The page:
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Yet Another GPS Alarm Clock

Status: Einsendung
27. Januar 2019
(Yet Another GPS Alarm Clock)

I have long been fascinated by time, as it is our most precious commodity. When my old store-bought, atomic clock controlled projection alarm clock failed, I decided to build my own… In short order, I purchased a new one because it became quickly obvious that building an alarm clock would be a bit of a task. However, the breadboard version is finished and works, and is worth sharing.
First and foremost, the user’s interaction with the clock is managed by a touch screen. This is a big deal because I have written (what I think, anyway) is a very easy to use library for managing screen graphics and using the touchscreen to drive user interactions. I have written an accompanying several page document that describes the structure and function of the library in detail. I urge readers to look at the clock’s code. I am hard-pressed to see how it could be simpler.
Second, I like this project because it uses logic level, low internal resistance MOSFETs. I think they are hugely underused by hobbyists and makers and have greatly simplified my life. Unless I need electrical isolation, these devices are my switch of choice.
Third, it uses the Teensy 3.5. If ever there were a lazy man’s development board, this is it. Huge number of pins, fast (32 bit), cheap, massive program space and RAM, built-in SD card reader, AND 5 volt tolerant. The last point is deceptively important, as it reduces part count and complexity when working with mixed 3.3V and 5V peripherals. I would recommend powering this project from a 5V supply that can source at least 500mA, and higher would be better (I like my power supplies to run cool and unstressed!)
I have not yet mounted the components. I plan to 3D print a housing, and I have a chunk of steel plate from a blown power supply that can act as weight and backbone within the housing. I plan to project the time onto my ceiling; the objective lens assembly from a broken set of binoculars is an effective lens. This is the reason for the two 4 digit displays.
Parts are sourced from (Teensy),, and various vendors on eBay. I purchased the touchscreen display and controller from Adafruit. They are quite expensive compared to other vendors, but fairness dictates that I provide some remuneration to the source of the underlying graphics library.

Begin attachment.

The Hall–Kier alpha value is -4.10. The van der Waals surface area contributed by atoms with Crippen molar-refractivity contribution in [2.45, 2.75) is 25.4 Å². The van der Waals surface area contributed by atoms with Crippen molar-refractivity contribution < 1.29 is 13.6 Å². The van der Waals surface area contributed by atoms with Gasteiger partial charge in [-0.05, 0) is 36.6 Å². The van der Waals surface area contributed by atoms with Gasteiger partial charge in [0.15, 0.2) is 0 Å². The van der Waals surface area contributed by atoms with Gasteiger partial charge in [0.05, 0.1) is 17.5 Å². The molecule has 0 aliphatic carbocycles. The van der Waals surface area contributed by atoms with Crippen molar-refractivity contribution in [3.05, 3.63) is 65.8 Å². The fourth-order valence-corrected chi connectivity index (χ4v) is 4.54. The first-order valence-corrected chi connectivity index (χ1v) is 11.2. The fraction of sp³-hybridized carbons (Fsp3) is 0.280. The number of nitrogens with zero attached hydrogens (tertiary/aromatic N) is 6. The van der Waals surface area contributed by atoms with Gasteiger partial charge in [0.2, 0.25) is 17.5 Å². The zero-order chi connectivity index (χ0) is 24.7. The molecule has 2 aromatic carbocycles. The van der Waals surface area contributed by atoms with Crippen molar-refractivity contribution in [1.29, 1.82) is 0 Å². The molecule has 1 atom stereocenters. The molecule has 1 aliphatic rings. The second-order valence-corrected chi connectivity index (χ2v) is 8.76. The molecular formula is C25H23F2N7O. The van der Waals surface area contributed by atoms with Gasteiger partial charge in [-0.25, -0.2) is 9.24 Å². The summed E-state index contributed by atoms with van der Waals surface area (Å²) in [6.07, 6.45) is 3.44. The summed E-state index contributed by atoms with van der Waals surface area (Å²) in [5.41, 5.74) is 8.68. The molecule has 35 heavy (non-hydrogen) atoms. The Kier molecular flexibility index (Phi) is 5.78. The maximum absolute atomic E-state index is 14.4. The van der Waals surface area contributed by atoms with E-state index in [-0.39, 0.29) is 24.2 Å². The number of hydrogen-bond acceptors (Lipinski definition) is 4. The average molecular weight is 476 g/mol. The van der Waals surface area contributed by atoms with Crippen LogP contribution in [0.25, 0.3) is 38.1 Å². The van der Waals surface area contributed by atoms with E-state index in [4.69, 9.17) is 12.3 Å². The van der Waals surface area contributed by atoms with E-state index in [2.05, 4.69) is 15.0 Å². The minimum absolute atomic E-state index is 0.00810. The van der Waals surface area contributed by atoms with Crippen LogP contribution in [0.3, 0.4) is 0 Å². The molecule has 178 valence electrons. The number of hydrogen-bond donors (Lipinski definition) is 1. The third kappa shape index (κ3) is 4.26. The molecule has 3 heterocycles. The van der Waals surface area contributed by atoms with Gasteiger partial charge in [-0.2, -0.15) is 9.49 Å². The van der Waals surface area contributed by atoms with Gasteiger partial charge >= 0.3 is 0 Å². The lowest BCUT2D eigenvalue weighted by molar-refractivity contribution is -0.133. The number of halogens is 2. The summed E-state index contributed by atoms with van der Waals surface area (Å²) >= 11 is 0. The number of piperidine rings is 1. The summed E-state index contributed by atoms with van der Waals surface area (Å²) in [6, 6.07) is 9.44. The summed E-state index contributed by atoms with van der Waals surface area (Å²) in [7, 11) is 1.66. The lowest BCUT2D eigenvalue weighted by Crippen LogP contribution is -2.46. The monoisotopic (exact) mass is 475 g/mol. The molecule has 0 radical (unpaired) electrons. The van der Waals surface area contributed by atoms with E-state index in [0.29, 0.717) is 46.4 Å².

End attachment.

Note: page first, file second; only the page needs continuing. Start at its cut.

Basic program structure starts with the usual #define statements, variable declarations, and object instantiations. Setup() initializes various objects, and retrieves various program parameters from EEPROM.
Loop() retrieves the current time from the DS3231 module, displays the time on the four digit displays, and updates the touchscreen display as well. loop() also checks to see if alarm conditions have been met. The program then calls manageTouch() which handles user interactions with the screen. Rather than returning the location of a screen touch event, it returns the unique ID number of the screen graphic that was touched. A switch() block then hands off execution to a series of specialized functions.
I have deliberately written the code so as to be readable and use a minimum of hotshot programming techniques (e.g., no conditional ternary operator stuff). The only place where code gets a bit hairy is in the guts of the library, where accessing member variables of an object stored in a vector array is necessary. These calls require both dereferencing and typecasting objects stored in the vector array. This is intrinsically and irreducibly complex.
What is the need for logic level MOSFETs? One is to turn the alarm beeper on and off. I really didn’t want to drive the beeper directly from the Teensy. Additionally, controlling what is for all intents and purposes a generic switch permits design flexibility for the alarm device. The other use is for the GPS unit. Relatively inexpensive GPS modules are VERY power hungry. Because the GPS module is setting (or resetting) an extremely accurate clock chip, it will be used infrequently. No reason to leave it on all the time. This would be particularly important for adapting the design to battery power/backup.

To make this project work:
Connect peripherals to Teensy as described in the schematic
Write the RA8875.txt file to a microSD card that is readable by the Teensy and insert the card in the SD reader
Load GPS_Clock6.0 into the Teensy
Let the GPS antenna have a clear view of the sky
Touch GPS sync

My apologies to my European friends and colleagues. I have only set this up for North American time zones and daylight savings time. However, this can be easily changed
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